Long-standing housing code violations at properties owned by Burlington’s Bove family are highlighting deficiencies in how the city enforces health and safety standards at rental units.
The code problems have gone unaddressed for so long at three residential buildings owned by Richard Bove Sr. that the city is threatening to yank the liquor license from Bove’s Restaurant on Pearl Street. City hall has warned three other establishments — Radio Bean, ONE Pepper Grill and Lounge, and Kountry Kart Deli — they could face the same treatment as a result of unpaid tax bills.
The city council’s license committee issued the ultimatums last month to Bove — and his son Rick Bove, who manages his father’s properties — at the request of code enforcement director Bill Ward and zoning administrator Ken Lerner. Ward describes many of Bove’s violations as “relatively minor,” such as cars parked on grassy areas at 69 Hungerford Terrace and 69 North Willard Street. But more serious deficiencies — such as loose slate on the roof, an exterior wall in poor condition and lead paint issues — have also gone unaddressed at a nine-unit building Bove owns at 3-11 George Street. In all, about 40 housing code violations have been reported at Bove’s George Street properties, Ward says.
More worrisome, according to Ward, is that some of the violations have gone uncorrected for nine years.
Burlington’s liquor license threats to Bove and other business owners are raising legal questions about the lengths to which the city can go to force compliance with its ordinances. ONE Pepper Grill owner Toby Alan Dion says Bove objected to the ultimatum a recent licensing committee meeting partly on the grounds that there is no connection between eligibility for a liquor license and compliance with the housing code. Numerous attempts to reach the 76-year-old restaurateur for comment were unsuccessful.
Ward acknowledges that holding a liquor license hostage is “a fairly heavy-handed tactic.” But he adds that the Boves’ failure to correct problems at three separate properties amounts to “a pattern that seems to require an overarching way to bring them into compliance. We’re past the point of being patient with this.”
Ward wrote to Rick Bove in April 2011, for example, saying construction debris on the Hungerford Terrace property had not been removed four months after that violation was cited. Ward issued Bove a $50 ticket, which the landlord paid. Bove may also have been ticketed on one or two earlier occasions, but, Ward says, “I don’t go back that far in this position, and I’ve been focusing since 2010 on clearing up current problems.”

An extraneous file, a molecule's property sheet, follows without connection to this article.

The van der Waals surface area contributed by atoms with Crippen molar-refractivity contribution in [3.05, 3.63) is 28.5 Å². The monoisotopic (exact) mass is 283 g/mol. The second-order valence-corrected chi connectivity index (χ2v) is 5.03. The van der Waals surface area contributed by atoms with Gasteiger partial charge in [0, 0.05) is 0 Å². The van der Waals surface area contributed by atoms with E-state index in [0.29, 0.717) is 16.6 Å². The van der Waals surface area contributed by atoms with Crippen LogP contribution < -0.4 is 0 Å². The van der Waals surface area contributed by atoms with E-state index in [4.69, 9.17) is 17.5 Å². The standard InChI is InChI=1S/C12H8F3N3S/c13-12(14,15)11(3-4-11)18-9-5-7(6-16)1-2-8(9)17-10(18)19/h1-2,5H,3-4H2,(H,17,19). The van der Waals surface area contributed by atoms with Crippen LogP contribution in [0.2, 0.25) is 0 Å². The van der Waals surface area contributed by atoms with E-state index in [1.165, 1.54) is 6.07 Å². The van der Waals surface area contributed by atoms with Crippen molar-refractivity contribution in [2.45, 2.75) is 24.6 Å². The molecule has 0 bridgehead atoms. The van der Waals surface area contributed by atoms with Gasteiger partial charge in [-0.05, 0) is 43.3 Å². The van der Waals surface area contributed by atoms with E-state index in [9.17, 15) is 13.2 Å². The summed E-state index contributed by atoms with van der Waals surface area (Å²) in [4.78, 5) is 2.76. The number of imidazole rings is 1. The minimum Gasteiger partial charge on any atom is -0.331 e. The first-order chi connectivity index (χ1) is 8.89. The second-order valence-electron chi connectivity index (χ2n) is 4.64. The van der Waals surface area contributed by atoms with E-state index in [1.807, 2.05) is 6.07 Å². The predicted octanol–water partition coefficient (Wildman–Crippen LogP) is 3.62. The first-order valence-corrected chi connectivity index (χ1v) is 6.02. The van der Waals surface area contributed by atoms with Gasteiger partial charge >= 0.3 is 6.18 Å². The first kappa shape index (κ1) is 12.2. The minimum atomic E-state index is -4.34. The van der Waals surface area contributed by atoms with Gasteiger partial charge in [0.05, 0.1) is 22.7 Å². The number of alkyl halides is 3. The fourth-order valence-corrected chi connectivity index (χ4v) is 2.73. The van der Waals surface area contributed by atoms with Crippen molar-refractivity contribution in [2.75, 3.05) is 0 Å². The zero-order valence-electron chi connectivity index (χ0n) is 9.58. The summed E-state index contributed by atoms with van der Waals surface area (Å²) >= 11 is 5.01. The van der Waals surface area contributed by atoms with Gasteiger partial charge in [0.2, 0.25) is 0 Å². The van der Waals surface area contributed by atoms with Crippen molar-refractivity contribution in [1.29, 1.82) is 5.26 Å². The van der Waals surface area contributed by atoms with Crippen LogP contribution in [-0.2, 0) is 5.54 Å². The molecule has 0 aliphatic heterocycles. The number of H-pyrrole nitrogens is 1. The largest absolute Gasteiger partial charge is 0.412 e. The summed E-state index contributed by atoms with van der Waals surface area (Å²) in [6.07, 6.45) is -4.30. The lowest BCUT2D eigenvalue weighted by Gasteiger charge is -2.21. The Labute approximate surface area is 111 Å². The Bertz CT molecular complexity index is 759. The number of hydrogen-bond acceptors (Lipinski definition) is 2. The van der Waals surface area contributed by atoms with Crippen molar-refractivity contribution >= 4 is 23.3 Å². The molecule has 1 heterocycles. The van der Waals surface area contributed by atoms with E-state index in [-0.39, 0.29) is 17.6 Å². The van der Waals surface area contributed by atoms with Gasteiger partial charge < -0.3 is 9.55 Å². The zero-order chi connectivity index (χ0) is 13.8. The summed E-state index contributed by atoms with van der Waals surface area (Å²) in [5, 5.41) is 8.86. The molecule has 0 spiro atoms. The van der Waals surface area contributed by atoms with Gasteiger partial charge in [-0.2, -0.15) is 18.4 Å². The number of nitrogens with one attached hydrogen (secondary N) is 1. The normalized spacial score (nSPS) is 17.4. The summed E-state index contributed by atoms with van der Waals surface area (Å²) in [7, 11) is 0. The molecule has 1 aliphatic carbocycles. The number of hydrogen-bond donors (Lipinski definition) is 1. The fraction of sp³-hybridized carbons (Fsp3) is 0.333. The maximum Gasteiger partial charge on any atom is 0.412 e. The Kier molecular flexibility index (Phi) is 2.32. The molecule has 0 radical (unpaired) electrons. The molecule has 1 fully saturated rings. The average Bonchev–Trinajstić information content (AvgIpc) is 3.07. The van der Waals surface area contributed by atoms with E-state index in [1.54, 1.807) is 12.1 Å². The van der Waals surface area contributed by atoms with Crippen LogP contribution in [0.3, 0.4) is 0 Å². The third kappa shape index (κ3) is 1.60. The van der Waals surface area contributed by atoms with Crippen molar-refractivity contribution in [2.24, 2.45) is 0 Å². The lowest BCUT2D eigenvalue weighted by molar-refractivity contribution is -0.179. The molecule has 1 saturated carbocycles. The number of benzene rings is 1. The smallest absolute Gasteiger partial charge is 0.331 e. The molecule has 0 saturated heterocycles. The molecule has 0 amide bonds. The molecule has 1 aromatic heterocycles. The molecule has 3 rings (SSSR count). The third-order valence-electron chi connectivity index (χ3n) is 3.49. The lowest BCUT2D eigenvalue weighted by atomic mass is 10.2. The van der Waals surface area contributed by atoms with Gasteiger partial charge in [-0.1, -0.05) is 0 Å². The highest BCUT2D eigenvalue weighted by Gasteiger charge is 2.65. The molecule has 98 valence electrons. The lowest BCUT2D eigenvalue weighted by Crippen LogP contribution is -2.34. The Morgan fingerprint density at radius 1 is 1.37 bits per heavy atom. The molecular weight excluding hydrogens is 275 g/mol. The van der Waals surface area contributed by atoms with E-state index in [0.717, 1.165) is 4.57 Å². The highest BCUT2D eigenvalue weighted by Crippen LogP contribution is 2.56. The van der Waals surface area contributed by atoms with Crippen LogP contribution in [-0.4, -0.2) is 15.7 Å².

In addition to issuing warnings and tickets, the City of Burlington pursued Bove in criminal court several years ago because of his intransigence. Assistant city attorney Gene Bergman recalls that Judge Michael Kupersmith threw out the case on grounds it was based on a misinterpretation of statute.
A year ago, Ward wrote to Bove again, this time warning him about a noisy roof party at 69 Hungerford Terrace that had drawn the attention of Burlington police. “This is a serious safety concern that needs your attention,” Ward told Bove in regard to the revelry on the railing-free roof. Two weeks ago, three young women were sunning themselves on that same perch but quickly retreated through a window when a reporter asked if he could take their picture.
Bove is not alone among Burlington landlords in letting code violations fester, Ward says, but he adds, “the number of properties at issue does make this situation unique.”
City Councilor Norm Blais (D-Ward 6), who chairs the license committee, has asked the city attorney to assess whether the council has legal authority to link liquor licensing to housing code or tax issues. That legal opinion is expected prior to an upcoming committee meeting at which Ward is expected to report on the status of Bove’s compliance.
Committee member Councilor Max Tracy (P-Ward 2) says it’s appropriate to use a liquor license as leverage. “Having a liquor license is viewed as a privilege,” Tracy says. “It’s an opportunity to make significant amounts of profit, so you should be in good standing with the city in every aspect of your dealings with the city.”
Tracy adds that the committee is not trying to prevent a business from making money. “I have nothing but respect for Mr. Bove and his restaurant,” Tracy says. “It’s a legend in this town.”
Known for the Italian restaurant and line of pasta sauces that bear his name, Bove is also a political figure of local historical significance. Some observers have suggested that he is indirectly responsible for Bernie Sanders’ epochal election as mayor of Burlington in 1981.